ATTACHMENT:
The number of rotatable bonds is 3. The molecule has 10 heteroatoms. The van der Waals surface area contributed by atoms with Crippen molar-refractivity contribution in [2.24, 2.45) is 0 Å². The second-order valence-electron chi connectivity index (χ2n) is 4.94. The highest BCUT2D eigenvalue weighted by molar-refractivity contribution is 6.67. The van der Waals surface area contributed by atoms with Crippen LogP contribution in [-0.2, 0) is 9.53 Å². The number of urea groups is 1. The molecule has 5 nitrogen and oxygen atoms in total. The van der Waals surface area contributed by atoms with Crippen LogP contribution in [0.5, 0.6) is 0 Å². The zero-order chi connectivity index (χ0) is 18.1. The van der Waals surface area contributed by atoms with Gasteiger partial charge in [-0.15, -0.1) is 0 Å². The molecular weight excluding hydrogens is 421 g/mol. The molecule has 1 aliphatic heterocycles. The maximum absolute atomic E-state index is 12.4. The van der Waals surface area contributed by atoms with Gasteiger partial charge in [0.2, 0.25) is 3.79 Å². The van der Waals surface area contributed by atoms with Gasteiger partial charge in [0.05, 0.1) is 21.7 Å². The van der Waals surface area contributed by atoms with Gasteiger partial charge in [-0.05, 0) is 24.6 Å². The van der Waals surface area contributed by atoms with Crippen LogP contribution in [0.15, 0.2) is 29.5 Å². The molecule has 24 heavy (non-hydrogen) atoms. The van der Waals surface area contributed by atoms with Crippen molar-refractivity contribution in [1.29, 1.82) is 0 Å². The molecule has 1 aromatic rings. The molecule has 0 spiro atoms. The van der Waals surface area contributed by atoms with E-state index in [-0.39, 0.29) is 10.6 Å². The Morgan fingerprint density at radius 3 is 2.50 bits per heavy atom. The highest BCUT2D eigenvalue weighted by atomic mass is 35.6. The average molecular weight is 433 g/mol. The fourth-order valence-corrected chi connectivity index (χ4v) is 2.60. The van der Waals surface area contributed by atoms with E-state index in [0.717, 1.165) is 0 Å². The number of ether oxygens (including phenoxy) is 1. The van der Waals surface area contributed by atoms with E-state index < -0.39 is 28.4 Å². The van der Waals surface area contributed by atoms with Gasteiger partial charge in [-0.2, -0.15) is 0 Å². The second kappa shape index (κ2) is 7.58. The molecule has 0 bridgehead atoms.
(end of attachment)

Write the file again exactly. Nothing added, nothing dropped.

The number of rotatable bonds is 3. The molecule has 10 heteroatoms. The van der Waals surface area contributed by atoms with Crippen molar-refractivity contribution in [2.24, 2.45) is 0 Å². The second-order valence-electron chi connectivity index (χ2n) is 4.94. The highest BCUT2D eigenvalue weighted by molar-refractivity contribution is 6.67. The van der Waals surface area contributed by atoms with Crippen LogP contribution in [-0.2, 0) is 9.53 Å². The number of urea groups is 1. The molecule has 5 nitrogen and oxygen atoms in total. The van der Waals surface area contributed by atoms with Crippen LogP contribution in [0.5, 0.6) is 0 Å². The zero-order chi connectivity index (χ0) is 18.1. The van der Waals surface area contributed by atoms with Gasteiger partial charge in [-0.15, -0.1) is 0 Å². The molecular weight excluding hydrogens is 421 g/mol. The molecule has 1 aliphatic heterocycles. The maximum absolute atomic E-state index is 12.4. The van der Waals surface area contributed by atoms with Gasteiger partial charge in [0.2, 0.25) is 3.79 Å². The van der Waals surface area contributed by atoms with Gasteiger partial charge in [0.05, 0.1) is 21.7 Å². The van der Waals surface area contributed by atoms with Gasteiger partial charge in [-0.05, 0) is 24.6 Å². The van der Waals surface area contributed by atoms with Crippen LogP contribution in [0.15, 0.2) is 29.5 Å². The molecule has 24 heavy (non-hydrogen) atoms. The van der Waals surface area contributed by atoms with Crippen molar-refractivity contribution in [1.29, 1.82) is 0 Å². The molecule has 1 aromatic rings. The molecule has 0 spiro atoms. The van der Waals surface area contributed by atoms with E-state index in [-0.39, 0.29) is 10.6 Å². The Morgan fingerprint density at radius 3 is 2.50 bits per heavy atom. The highest BCUT2D eigenvalue weighted by atomic mass is 35.6. The average molecular weight is 433 g/mol. The fourth-order valence-corrected chi connectivity index (χ4v) is 2.60. The van der Waals surface area contributed by atoms with E-state index in [0.717, 1.165) is 0 Å². The number of ether oxygens (including phenoxy) is 1. The van der Waals surface area contributed by atoms with E-state index < -0.39 is 28.4 Å². The van der Waals surface area contributed by atoms with Gasteiger partial charge in [-0.2, -0.15) is 0 Å². The second kappa shape index (κ2) is 7.58. The molecule has 0 bridgehead atoms.